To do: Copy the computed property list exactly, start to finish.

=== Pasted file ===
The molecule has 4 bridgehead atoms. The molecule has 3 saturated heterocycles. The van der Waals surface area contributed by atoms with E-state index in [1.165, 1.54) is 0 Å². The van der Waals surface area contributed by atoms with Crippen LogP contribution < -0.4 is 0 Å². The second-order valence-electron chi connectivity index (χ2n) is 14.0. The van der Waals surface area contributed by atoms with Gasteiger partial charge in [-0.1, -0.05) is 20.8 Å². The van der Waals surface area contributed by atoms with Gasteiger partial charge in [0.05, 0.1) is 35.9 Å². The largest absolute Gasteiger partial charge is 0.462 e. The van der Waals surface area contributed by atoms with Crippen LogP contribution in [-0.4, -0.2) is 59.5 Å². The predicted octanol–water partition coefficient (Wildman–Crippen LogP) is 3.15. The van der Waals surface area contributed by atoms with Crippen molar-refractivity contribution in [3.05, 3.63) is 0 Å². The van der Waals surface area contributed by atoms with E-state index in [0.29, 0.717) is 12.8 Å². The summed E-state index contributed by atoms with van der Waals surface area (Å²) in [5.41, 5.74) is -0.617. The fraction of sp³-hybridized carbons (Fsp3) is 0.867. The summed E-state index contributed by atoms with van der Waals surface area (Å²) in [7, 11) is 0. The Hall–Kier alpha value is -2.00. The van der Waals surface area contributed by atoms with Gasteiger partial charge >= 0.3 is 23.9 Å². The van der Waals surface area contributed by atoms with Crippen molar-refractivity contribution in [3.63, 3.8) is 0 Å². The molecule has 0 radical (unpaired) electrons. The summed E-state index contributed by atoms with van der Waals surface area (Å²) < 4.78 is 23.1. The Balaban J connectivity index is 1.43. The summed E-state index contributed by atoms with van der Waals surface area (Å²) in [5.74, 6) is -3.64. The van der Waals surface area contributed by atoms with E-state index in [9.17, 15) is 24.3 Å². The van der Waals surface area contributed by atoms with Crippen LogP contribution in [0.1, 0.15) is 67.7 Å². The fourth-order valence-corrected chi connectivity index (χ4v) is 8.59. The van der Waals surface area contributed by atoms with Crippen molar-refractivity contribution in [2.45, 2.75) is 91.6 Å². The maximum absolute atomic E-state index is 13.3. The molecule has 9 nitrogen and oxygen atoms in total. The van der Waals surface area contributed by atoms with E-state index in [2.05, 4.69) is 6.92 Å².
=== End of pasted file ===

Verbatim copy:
The molecule has 4 bridgehead atoms. The molecule has 3 saturated heterocycles. The van der Waals surface area contributed by atoms with E-state index in [1.165, 1.54) is 0 Å². The van der Waals surface area contributed by atoms with Crippen LogP contribution < -0.4 is 0 Å². The second-order valence-electron chi connectivity index (χ2n) is 14.0. The van der Waals surface area contributed by atoms with Gasteiger partial charge in [-0.1, -0.05) is 20.8 Å². The van der Waals surface area contributed by atoms with Gasteiger partial charge in [0.05, 0.1) is 35.9 Å². The largest absolute Gasteiger partial charge is 0.462 e. The van der Waals surface area contributed by atoms with Crippen LogP contribution in [-0.4, -0.2) is 59.5 Å². The predicted octanol–water partition coefficient (Wildman–Crippen LogP) is 3.15. The van der Waals surface area contributed by atoms with Crippen molar-refractivity contribution in [3.05, 3.63) is 0 Å². The van der Waals surface area contributed by atoms with E-state index in [0.29, 0.717) is 12.8 Å². The summed E-state index contributed by atoms with van der Waals surface area (Å²) in [5.41, 5.74) is -0.617. The fraction of sp³-hybridized carbons (Fsp3) is 0.867. The summed E-state index contributed by atoms with van der Waals surface area (Å²) in [7, 11) is 0. The Hall–Kier alpha value is -2.00. The van der Waals surface area contributed by atoms with Gasteiger partial charge >= 0.3 is 23.9 Å². The van der Waals surface area contributed by atoms with Crippen molar-refractivity contribution in [3.63, 3.8) is 0 Å². The molecule has 0 radical (unpaired) electrons. The summed E-state index contributed by atoms with van der Waals surface area (Å²) < 4.78 is 23.1. The Balaban J connectivity index is 1.43. The summed E-state index contributed by atoms with van der Waals surface area (Å²) in [5.74, 6) is -3.64. The van der Waals surface area contributed by atoms with E-state index in [9.17, 15) is 24.3 Å². The van der Waals surface area contributed by atoms with Crippen LogP contribution in [0.1, 0.15) is 67.7 Å². The fourth-order valence-corrected chi connectivity index (χ4v) is 8.59. The van der Waals surface area contributed by atoms with Crippen molar-refractivity contribution in [2.45, 2.75) is 91.6 Å². The maximum absolute atomic E-state index is 13.3. The molecule has 9 nitrogen and oxygen atoms in total. The van der Waals surface area contributed by atoms with E-state index in [2.05, 4.69) is 6.92 Å².